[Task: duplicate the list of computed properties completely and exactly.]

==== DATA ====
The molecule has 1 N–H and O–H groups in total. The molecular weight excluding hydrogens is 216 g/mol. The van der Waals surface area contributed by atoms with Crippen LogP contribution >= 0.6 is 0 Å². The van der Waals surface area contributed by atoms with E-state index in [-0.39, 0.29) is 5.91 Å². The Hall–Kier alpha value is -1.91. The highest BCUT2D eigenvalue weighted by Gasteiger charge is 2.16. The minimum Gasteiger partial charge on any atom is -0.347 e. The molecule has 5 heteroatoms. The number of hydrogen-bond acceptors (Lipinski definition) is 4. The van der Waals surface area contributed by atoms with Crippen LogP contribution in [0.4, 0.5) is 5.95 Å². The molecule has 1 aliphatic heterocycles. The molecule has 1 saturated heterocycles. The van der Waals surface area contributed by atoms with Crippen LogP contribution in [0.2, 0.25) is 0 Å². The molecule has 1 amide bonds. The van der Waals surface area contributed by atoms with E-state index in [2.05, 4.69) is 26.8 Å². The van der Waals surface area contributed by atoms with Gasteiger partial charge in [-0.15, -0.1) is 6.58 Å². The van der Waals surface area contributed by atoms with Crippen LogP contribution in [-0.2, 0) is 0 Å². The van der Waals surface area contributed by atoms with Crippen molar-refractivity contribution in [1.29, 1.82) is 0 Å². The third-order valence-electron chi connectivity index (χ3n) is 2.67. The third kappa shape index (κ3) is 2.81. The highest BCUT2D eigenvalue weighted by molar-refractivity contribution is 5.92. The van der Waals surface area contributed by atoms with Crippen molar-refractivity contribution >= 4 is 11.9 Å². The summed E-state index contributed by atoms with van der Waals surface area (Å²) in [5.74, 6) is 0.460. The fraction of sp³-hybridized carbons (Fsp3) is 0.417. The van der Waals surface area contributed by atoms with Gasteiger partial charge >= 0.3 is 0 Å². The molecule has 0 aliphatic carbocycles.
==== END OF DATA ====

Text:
The molecule has 1 N–H and O–H groups in total. The molecular weight excluding hydrogens is 216 g/mol. The van der Waals surface area contributed by atoms with Crippen LogP contribution >= 0.6 is 0 Å². The van der Waals surface area contributed by atoms with E-state index in [-0.39, 0.29) is 5.91 Å². The Hall–Kier alpha value is -1.91. The highest BCUT2D eigenvalue weighted by Gasteiger charge is 2.16. The minimum Gasteiger partial charge on any atom is -0.347 e. The molecule has 5 heteroatoms. The number of hydrogen-bond acceptors (Lipinski definition) is 4. The van der Waals surface area contributed by atoms with Crippen LogP contribution in [0.4, 0.5) is 5.95 Å². The molecule has 1 aliphatic heterocycles. The molecule has 1 saturated heterocycles. The van der Waals surface area contributed by atoms with Crippen LogP contribution in [0.2, 0.25) is 0 Å². The molecule has 1 amide bonds. The van der Waals surface area contributed by atoms with E-state index in [2.05, 4.69) is 26.8 Å². The van der Waals surface area contributed by atoms with Gasteiger partial charge in [-0.15, -0.1) is 6.58 Å². The van der Waals surface area contributed by atoms with Crippen LogP contribution in [-0.2, 0) is 0 Å². The van der Waals surface area contributed by atoms with Crippen molar-refractivity contribution in [1.29, 1.82) is 0 Å². The third-order valence-electron chi connectivity index (χ3n) is 2.67. The third kappa shape index (κ3) is 2.81. The highest BCUT2D eigenvalue weighted by molar-refractivity contribution is 5.92. The van der Waals surface area contributed by atoms with Crippen molar-refractivity contribution >= 4 is 11.9 Å². The summed E-state index contributed by atoms with van der Waals surface area (Å²) in [5.74, 6) is 0.460. The fraction of sp³-hybridized carbons (Fsp3) is 0.417. The van der Waals surface area contributed by atoms with Gasteiger partial charge >= 0.3 is 0 Å². The molecule has 0 aliphatic carbocycles.